LCFS credit prices closed October around $68/credit, up slightly from six-month lows in September following CARB’s publication of a regulatory document which hinted at major program changes including the strengthening of CI targets and limitations on biomethane crediting. CARB is expected to publish its final proposal by December, which triggers a 45-day public comment period before the governing board can approve rule changes.
Due to SRECTrade’s retirement as an Approved Vendor in the Illinois Adjustable Block Program on August 10th, 2022 (see this blog post for more information), extensions will no longer be filed for projects who have not met their interconnection deadlines.
Adjustable Block Program (ABP) projects are awarded a contract after their Part I approval. The project then has 12 or 18 months to provide energization documents and be submitted for Part II approval. In the past, SRECTrade has filed extensions on behalf of projects that required more time. Beginning in November, 2023, any projects that have not been Part II submitted by their deadline will be canceled with SRECTrade. This will result in the forfeit of the application and collateral fees (that are non-refundable once awarded a contract), and will require the project to be resubmitted through a different approved vendor to participate in the ABP program.
SRECTrade will continue to provide services for all applications that are Part II submitted prior to their energization deadline. To help ensure your application is not canceled, please submit any outstanding documents 6 weeks prior to your deadline.
SRECTrade looks forward to continuing service of its Designees and existing clients during the remainder of their participation in the ABP.
No credits were transferred in July after technical issues with the Washington Fuel Reporting Systems triggered a one-month delay in the first issuance of credits. However, 27,055 credits were transferred in August. The average price from the four reported trades was $106.66. The price of Washington CFS credits was about midway between those reported in CA ($77) and OR ($137) during the same month. Credits from one program cannot be sold in another.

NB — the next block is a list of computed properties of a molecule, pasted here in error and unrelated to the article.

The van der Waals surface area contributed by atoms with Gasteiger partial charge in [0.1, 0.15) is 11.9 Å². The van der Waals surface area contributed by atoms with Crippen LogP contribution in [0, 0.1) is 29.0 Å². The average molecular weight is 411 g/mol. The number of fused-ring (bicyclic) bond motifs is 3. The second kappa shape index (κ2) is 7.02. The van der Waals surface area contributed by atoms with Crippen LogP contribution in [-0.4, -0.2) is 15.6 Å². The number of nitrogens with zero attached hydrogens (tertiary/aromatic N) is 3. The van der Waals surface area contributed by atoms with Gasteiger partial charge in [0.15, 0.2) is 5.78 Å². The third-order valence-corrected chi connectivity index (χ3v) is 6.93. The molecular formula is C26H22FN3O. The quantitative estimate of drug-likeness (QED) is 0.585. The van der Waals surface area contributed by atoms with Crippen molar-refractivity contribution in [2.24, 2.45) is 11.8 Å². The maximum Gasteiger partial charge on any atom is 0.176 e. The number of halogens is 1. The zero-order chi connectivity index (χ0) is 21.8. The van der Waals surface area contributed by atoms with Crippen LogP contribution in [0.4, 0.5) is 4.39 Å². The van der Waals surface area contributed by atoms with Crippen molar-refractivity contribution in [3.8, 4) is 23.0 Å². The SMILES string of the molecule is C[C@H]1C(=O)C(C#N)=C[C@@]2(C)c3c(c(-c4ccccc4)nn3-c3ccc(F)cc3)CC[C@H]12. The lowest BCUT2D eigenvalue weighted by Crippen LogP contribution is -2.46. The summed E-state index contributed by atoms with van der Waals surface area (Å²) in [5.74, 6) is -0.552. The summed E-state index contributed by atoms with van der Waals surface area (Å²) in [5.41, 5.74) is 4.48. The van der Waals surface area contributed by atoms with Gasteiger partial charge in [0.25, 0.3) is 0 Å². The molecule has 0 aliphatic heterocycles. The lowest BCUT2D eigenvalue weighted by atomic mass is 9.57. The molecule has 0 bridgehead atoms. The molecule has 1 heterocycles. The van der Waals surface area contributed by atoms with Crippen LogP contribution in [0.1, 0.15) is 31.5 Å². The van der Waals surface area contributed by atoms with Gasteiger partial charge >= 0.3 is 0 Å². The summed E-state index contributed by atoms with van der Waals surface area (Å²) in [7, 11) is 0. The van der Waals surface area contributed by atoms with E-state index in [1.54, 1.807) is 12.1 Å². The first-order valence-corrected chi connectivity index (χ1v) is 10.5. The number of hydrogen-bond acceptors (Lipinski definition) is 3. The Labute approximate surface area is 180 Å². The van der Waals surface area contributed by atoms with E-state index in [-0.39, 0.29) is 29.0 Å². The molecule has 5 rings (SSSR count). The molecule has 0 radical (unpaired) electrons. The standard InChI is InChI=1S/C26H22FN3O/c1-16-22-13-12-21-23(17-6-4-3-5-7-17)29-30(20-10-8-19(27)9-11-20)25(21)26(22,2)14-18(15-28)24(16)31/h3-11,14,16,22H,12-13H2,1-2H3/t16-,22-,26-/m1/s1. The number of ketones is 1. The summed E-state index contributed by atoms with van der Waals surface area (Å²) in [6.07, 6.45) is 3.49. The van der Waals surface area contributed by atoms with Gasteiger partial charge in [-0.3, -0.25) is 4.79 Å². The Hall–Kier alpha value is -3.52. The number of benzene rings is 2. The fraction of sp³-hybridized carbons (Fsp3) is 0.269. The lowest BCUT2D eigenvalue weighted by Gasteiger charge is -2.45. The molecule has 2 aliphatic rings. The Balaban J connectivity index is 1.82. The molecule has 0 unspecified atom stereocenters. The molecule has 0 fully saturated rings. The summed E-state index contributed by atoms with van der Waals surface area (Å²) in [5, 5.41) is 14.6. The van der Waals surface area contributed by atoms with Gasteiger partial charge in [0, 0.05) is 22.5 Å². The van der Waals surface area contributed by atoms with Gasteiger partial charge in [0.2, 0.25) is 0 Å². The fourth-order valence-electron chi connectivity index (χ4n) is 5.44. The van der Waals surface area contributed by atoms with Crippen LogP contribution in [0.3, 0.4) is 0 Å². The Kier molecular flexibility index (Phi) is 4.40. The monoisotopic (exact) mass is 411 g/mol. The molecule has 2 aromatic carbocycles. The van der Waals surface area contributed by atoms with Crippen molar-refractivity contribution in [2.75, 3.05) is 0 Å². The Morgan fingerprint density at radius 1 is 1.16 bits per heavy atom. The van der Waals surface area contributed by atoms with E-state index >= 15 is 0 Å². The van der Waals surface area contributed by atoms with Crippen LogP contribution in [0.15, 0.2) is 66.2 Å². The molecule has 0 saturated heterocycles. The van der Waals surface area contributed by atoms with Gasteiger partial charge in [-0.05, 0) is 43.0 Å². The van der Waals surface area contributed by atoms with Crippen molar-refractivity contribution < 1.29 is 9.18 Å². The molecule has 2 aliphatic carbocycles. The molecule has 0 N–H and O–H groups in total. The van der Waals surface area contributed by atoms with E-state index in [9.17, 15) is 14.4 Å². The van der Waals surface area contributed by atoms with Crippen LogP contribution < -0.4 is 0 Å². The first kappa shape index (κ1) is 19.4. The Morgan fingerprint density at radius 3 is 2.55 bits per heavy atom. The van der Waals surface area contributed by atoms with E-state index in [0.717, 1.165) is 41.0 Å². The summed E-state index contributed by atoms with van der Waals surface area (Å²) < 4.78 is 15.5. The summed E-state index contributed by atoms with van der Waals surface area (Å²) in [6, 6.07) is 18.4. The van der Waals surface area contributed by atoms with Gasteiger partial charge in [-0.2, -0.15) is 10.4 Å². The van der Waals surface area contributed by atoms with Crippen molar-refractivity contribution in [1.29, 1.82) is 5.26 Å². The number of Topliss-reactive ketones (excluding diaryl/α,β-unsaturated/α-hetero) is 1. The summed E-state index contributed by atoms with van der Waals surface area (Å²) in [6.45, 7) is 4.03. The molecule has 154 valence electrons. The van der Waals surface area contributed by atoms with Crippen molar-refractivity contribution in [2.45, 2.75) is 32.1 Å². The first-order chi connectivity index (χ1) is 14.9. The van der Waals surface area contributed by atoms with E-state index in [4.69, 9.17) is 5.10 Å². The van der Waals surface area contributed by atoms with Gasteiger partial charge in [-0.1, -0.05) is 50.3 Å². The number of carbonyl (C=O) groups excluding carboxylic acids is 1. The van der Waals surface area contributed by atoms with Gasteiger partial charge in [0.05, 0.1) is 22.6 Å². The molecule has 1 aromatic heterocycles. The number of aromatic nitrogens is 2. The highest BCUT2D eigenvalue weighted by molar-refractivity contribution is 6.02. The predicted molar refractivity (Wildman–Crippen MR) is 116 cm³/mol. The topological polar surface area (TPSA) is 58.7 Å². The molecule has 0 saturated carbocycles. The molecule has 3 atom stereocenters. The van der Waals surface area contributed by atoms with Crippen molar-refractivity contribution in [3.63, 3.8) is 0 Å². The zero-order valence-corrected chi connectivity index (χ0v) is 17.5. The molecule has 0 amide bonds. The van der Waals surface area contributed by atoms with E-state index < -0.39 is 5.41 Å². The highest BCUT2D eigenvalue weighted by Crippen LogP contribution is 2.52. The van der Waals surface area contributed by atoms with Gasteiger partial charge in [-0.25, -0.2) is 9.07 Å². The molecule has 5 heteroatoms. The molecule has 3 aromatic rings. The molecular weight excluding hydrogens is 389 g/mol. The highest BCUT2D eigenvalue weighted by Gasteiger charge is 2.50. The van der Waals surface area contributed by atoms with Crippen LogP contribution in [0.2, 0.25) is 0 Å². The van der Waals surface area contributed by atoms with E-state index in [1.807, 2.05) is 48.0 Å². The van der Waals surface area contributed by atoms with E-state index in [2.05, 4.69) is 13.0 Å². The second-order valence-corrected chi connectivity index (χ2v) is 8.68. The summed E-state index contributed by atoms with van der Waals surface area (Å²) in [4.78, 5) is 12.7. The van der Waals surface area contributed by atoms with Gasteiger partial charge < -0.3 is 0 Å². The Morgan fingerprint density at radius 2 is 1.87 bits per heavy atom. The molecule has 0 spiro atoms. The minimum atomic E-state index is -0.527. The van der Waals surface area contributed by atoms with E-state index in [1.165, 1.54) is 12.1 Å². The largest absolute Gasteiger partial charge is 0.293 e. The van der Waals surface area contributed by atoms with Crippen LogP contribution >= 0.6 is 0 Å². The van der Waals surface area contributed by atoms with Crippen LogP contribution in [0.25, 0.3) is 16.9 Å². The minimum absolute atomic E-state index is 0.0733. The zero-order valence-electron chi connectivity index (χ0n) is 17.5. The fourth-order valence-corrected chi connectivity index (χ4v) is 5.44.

Q1 2023 Credit and Deficits
Ecology reported 275k credits generated and 227k deficits generated, a net credit build of about 47k credits. Entities with compliance obligations do not have to retire credits until next year, and credits do not expire so they may be held indefinitely by market participants.
The largest source of credits was ethanol (75%), followed by renewable diesel (12.1%), biodiesel (11.8%), and electricity (10.8%). Credits from residential EV charging, which are separately calculated and issued by Ecology, have not yet been issued for Q1 or Q2.
The deadline for reporting fuel consumption for the Q2 2023 reporting period is today. Ecology has not yet set a publication schedule for reporting quarterly credit and deficit data.
What’s Next for the Washington CFS?
Ecology will create a zero-emission vehicle infrastructure or “capacity credit” program for public DC fast-charging and hydrogen refueling stations. Stations approved under this program may generate CFS credits based on the fueling capacity of those stations. Guidance on this program is expected to be released before the end of the year.
Ecology must also address the inclusion of alternative jet fuel pathways in the CFS after the passage of SB 5447. A rulemaking may be initiated as soon as this year or early next year.
The timeline for implementing changes to the California Low Carbon Fuel Standard (LCFS) became clearer last week. At an industry conference, California Air Resources Board (CARB) Executive Director Dr. Steven Cliff indicated a final proposal would be made available in the “November timeframe” with hopes of approval by next spring. The announcement came after the September 8 publication of the Standardized Regulatory Impact Assessment (SRIA).
Under this timeline. CARB could implement a mid-year adjustment to the 2024 carbon intensity targets, increasing compliance obligations for fuel suppliers. An even more significant adjustment or “step down” is being considered for the 2025 targets, as indicated in the SRIA. The document evaluated other significant changes to the program, including a target acceleration mechanism, the inclusion of intrastate fossil jet fuel as a regulated fuel, and the phasing out of biomethane and forklift crediting. However, Dr. Cliff reiterated that the SRIA, which precedes any formal rule-changes to be considered by the regulatory body which oversees the LCFS, “is not the final proposal. It’s not even the proposal.”
What To Watch For Next